This is an excerpt from a book I wrote some years ago about travels with my late PhD supervisor, Robert, and his late wife Margaret. Every summer, they used to travel with their caravan to Northern Greece – a nine day journey, camping along the way. Here is what happened on the first night across the English Channel.
L to R: Robert, Margaret, and Adam
After docking at Calais, we drove a short distance southwards towards the village of Coquelles. Having driven right through the village, we stopped in a lay-by situated in the midst of ploughed fields. There was neither a house nor a person in sight at this isolated spot.
At this point, I should explain that Robert and Margaret preferred to camp ‘wild’. That is to say, they preferred not to camp in officially organised camp-sites. This preference was not based on financial considerations, but on a desire to spend time far from the madding or maddening crowd. Robert once told me that his idea of hell would be to be trapped forever in a bus full of passengers chattering incessantly. I trust that St Peter has sent him to a better place! Robert told me that if were to be born again, he would like to be reincarnated in the form of his pet horse named ‘Hobo’. This pampered creature spent all day in a huge field in the open-air, and lived an ideal life, neither having to make or listen to small-talk nor to attend committee meetings…
…Soon after we parked at our first camping site in the northwest corner of France, I felt the need to pass motion. There was not a toilet to be seen where we stopped and there was none in the caravan. The compartment in the caravan that had been designed to be used as a toilet was being used instead as a wardrobe and general storage cupboard. I wondered what arrangements had been made for evacuating one’s bowels. I asked Robert. Before he replied, he handed me a spade and a pickaxe. When I had these heavy implements in my hands, he pointed at the ploughed field across the road from where we had parked. He told me that I was to dig a hole in the ground, do my ‘business’, and then cover it up, taking care not to leave any signs that the earth had been disturbed. Robert was a keen environmentalist, but definitely not a ‘tree hugger’.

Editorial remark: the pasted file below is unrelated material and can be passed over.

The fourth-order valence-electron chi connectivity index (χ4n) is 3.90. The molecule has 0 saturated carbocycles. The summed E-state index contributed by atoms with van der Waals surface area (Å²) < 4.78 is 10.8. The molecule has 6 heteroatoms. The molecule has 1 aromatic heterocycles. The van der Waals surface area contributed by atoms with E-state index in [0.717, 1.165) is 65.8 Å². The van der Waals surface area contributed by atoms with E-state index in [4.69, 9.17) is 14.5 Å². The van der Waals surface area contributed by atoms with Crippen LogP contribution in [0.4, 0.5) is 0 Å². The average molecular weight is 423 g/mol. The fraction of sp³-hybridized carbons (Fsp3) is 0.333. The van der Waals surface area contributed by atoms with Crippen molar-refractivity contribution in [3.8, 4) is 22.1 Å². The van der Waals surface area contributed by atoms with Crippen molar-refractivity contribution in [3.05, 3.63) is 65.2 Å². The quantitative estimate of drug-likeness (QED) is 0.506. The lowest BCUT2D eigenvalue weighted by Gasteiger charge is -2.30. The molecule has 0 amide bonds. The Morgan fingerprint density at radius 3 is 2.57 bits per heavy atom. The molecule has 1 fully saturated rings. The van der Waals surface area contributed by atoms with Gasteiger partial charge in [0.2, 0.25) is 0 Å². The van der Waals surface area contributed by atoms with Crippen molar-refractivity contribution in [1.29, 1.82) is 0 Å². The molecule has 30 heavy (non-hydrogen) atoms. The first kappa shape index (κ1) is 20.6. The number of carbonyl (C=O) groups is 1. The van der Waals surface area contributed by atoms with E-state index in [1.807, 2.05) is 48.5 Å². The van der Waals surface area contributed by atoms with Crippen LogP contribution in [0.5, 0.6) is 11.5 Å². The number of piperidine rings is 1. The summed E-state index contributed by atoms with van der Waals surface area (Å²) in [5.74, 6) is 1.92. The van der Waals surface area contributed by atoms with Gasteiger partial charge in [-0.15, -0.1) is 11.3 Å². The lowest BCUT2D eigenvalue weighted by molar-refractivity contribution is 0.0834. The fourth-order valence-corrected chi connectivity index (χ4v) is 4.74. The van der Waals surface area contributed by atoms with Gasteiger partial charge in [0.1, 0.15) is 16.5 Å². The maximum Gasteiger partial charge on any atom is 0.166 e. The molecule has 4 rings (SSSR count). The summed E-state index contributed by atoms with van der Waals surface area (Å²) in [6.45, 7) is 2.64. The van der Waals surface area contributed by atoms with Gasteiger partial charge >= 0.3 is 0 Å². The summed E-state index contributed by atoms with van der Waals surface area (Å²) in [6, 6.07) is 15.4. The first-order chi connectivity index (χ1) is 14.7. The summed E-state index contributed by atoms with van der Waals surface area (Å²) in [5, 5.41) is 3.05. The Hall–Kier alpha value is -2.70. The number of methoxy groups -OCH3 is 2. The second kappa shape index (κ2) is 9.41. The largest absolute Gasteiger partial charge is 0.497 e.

Armed with my workman’s tools, I entered the field and hid behind one of the few small windswept bushes near one of its boundaries. This was the first time that I had ever used, or even held, a pick-axe. So, I raised it high above my head, and brought it down sharply towards the ground in front of me. As soon as the cutting point of the tool hit the hard earth, it bounced of it. The ground was as unyielding as concrete. I tried again, but with the same unproductive result. By now, I could feel that things were becoming urgent and if I persisted in trying to dig a hole, I would soon find myself in an embarrassing hole. Making sure that I was not observed, I voided on to the surface of the earth, rather than beneath it, and then I returned to the caravan.
Late in 1994, nineteen years after I defecated onto that field near Cocquelles rather than beneath it, the field no longer existed. It had been excavated and destroyed to become a part of the French terminal of the recently constructed Channel Tunnel.
Beneath where I had once squatted, thousands of passengers now stream daily on their way to and from France.
I have been one of them.
FOLLOW ADAM YAMEY’s ECCENTRIC ADVENTURES WITH HIS PROF HERE